The first of Tomas Plekanec’s 15 seasons in the NHL came in 2005-06, which coincided with the league’s introduction of a shootout.
The shootout was not kind to Plekanec. Among all NHL players with at least 20 attempts, Plekanec’s career shootout percentage of 13% is the lowest league history. A deeper look into Plekanec’s shootout usage reveals an interesting pattern:
Seasons # Years Plekanec Shootout Attempts 2005-06 to 2014-15 10 23 2015-16 to 2018-19 5 0 Each of Plekanec’s shootout attempts occured in his first 10 seasons, and his success rate was so bad in that timeframe that he never again got an opportunity.
As part of the NFL’s technology conference held last week, I presented to club staffers various approaches on how R could be used to explore NFL data. Here’s a slightly abridged version. This specific audience featured both novice and expert R users. Given that a semester’s long course would be needed to truly cover the breadth of how R could help explore football, note that this particular document is more an overview than anything else.
How do you estimate outcomes under a set of rules that don’t (yet) exist?
In this post, I’ll walk through how the NFL league office used resampling to estimate metrics related to an offseason proposal related to overtime.
Background Back in March, the NFL’s competition committee and owners debated the merits of a rule change, proposed by Kansas City, that would allow both teams the opportunity to possess the ball at least one time in overtime.
Brian, Alex, and a host of others have done nice work recently when it comes to creating better scatter plots using images in ggplot in R. In this post, I’ll show how easy it is to use the ggimage package and do the same.
What data to use? Ron, Sam, Max, and the folks at nflscrapR have built a pretty amazing tool to analyze football play-by-play data. They’ve nicely stored csv’s that summarize several play-level and team-level characteristics relating to each play.
With sports betting now legal in several US states, I might as well give away my number one piece of advice for amateurs looking to gamble:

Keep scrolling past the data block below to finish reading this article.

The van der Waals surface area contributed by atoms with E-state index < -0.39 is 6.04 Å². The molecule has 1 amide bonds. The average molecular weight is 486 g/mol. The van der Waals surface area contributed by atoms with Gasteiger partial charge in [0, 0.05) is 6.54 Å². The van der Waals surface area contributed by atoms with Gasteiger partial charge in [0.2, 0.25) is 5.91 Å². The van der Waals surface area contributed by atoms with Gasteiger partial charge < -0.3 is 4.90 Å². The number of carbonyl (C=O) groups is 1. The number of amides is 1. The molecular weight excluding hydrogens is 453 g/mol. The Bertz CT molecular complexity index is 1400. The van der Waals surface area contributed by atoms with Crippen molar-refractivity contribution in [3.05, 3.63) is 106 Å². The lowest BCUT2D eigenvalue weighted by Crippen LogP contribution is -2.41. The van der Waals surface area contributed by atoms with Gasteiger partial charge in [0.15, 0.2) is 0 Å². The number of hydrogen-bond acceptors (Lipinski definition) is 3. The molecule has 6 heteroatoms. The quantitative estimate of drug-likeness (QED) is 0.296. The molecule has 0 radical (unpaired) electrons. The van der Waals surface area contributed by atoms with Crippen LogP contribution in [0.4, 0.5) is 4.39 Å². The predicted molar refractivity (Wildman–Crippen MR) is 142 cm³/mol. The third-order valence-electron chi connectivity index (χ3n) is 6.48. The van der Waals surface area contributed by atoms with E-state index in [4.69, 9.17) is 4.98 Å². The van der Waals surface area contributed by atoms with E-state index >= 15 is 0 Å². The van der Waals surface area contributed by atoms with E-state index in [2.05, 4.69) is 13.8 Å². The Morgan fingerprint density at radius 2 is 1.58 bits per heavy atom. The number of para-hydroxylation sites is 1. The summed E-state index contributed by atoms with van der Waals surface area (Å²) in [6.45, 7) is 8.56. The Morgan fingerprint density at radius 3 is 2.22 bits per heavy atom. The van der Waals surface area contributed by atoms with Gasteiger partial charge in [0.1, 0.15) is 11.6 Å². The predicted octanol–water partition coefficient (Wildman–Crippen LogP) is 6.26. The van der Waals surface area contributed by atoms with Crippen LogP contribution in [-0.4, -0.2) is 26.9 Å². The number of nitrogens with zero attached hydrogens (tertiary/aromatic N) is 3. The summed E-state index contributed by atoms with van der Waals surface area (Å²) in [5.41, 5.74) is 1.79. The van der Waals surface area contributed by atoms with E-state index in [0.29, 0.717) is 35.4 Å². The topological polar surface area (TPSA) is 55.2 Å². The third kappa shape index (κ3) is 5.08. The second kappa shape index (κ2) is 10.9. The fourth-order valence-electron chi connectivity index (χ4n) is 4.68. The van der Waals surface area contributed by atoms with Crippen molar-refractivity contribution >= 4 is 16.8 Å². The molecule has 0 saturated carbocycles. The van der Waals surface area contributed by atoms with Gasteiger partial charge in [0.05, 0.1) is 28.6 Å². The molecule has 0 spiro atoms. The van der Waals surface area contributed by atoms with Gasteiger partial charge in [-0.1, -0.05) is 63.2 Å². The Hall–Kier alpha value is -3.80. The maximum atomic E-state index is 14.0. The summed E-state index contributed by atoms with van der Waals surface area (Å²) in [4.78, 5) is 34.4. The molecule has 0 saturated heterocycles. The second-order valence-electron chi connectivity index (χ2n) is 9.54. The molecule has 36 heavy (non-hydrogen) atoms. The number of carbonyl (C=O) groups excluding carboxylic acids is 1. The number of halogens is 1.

It’s an easy recommendation. Numbers implied by betting markets are too good, too close to the truth that, when accounting for the vig, it’s nearly impossible to make a long term profit.
But just because your local statistician tells you not to bet doesn’t mean you shouldn’t check out betting market odds.
The best team in baseball during the 2013 season was the Detroit Tigers.
Detroit’s rotation featured the eventual Cy Young award winner (Max Scherzer), alongside both the 2011 and 2016 Cy winners (Justin Verlander and Rick Porcello, respectively). The Tigers line-up was spearheaded by Prince Fielder and Miguel Cabrera, the latter of whom would win his second consecutive MVP. Indeed, betting market rankings had the Tigers atop the sport for basically the entire season.
In the 2016-17 season, the Washington Capitals dominated the NHL like few teams in recent history, winning the Presidents’ Trophy with 118 points.
The Caps entered a 2nd-round playoff series with Pittsburgh as decent-sized favorites (58 percent), and sure enough, Washington outplayed its rivals. In each of seven consecutive games, the Capitals outshot the Penguins, finishing with 70 total more shots on goal.
Unfortunately for Washington, not enough shots turned into goals, and because hockey games are decided by goals, it was the Penguins that moved onto the Eastern Conference Finals.
One way in which professional sports are relatively fair is that, in each season, teams are almost always given an identical number of home games. This seems like an obvious way to run a sports organization, until you remember that postseason berths in NCAA hoops and football often hinge on incredibly unbalanced schedules.
Playing at home is a benefit, and while the reasons for the overall advantage are somewhat up for debate, there are obvious and unique advantages that make playing at home different each sport.